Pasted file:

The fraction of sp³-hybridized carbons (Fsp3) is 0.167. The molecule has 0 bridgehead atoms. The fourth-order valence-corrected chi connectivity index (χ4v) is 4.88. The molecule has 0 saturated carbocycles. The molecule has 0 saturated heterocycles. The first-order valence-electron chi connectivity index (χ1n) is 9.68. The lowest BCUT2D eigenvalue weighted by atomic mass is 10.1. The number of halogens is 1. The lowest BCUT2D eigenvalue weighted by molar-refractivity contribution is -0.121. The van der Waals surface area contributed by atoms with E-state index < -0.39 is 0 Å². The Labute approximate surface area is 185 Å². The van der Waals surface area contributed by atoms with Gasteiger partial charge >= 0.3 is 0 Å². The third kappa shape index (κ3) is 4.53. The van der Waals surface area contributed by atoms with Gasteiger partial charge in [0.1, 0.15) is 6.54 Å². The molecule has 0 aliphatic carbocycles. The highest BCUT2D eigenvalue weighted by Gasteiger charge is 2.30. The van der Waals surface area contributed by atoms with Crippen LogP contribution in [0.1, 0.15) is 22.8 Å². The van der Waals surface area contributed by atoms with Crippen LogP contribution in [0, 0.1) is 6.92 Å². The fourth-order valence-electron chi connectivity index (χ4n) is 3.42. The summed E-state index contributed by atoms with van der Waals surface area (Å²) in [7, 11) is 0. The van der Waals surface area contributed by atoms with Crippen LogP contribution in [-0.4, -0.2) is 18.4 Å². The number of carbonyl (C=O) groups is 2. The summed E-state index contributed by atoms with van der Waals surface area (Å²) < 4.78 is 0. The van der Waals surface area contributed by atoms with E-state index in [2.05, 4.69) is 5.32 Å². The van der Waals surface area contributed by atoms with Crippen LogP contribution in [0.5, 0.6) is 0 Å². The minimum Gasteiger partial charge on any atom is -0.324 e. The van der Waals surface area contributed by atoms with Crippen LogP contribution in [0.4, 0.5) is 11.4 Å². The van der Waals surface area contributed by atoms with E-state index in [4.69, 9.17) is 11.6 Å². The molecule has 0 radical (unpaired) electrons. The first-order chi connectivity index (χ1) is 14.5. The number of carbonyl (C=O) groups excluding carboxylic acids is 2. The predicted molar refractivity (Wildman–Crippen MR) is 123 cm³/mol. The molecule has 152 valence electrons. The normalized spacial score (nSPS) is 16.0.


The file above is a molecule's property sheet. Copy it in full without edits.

The fraction of sp³-hybridized carbons (Fsp3) is 0.167. The molecule has 0 bridgehead atoms. The fourth-order valence-corrected chi connectivity index (χ4v) is 4.88. The molecule has 0 saturated carbocycles. The molecule has 0 saturated heterocycles. The first-order valence-electron chi connectivity index (χ1n) is 9.68. The lowest BCUT2D eigenvalue weighted by atomic mass is 10.1. The number of halogens is 1. The lowest BCUT2D eigenvalue weighted by molar-refractivity contribution is -0.121. The van der Waals surface area contributed by atoms with E-state index < -0.39 is 0 Å². The Labute approximate surface area is 185 Å². The van der Waals surface area contributed by atoms with Gasteiger partial charge >= 0.3 is 0 Å². The third kappa shape index (κ3) is 4.53. The van der Waals surface area contributed by atoms with Gasteiger partial charge in [0.1, 0.15) is 6.54 Å². The molecule has 0 aliphatic carbocycles. The highest BCUT2D eigenvalue weighted by Gasteiger charge is 2.30. The van der Waals surface area contributed by atoms with Crippen LogP contribution in [0.1, 0.15) is 22.8 Å². The van der Waals surface area contributed by atoms with Crippen LogP contribution in [0, 0.1) is 6.92 Å². The fourth-order valence-electron chi connectivity index (χ4n) is 3.42. The summed E-state index contributed by atoms with van der Waals surface area (Å²) in [7, 11) is 0. The van der Waals surface area contributed by atoms with Crippen LogP contribution in [-0.4, -0.2) is 18.4 Å². The number of carbonyl (C=O) groups is 2. The summed E-state index contributed by atoms with van der Waals surface area (Å²) < 4.78 is 0. The van der Waals surface area contributed by atoms with E-state index in [2.05, 4.69) is 5.32 Å². The van der Waals surface area contributed by atoms with Crippen LogP contribution in [0.5, 0.6) is 0 Å². The minimum Gasteiger partial charge on any atom is -0.324 e. The van der Waals surface area contributed by atoms with Crippen LogP contribution in [0.4, 0.5) is 11.4 Å². The van der Waals surface area contributed by atoms with E-state index in [4.69, 9.17) is 11.6 Å². The molecule has 0 radical (unpaired) electrons. The first-order chi connectivity index (χ1) is 14.5. The number of carbonyl (C=O) groups excluding carboxylic acids is 2. The predicted molar refractivity (Wildman–Crippen MR) is 123 cm³/mol. The molecule has 152 valence electrons. The normalized spacial score (nSPS) is 16.0.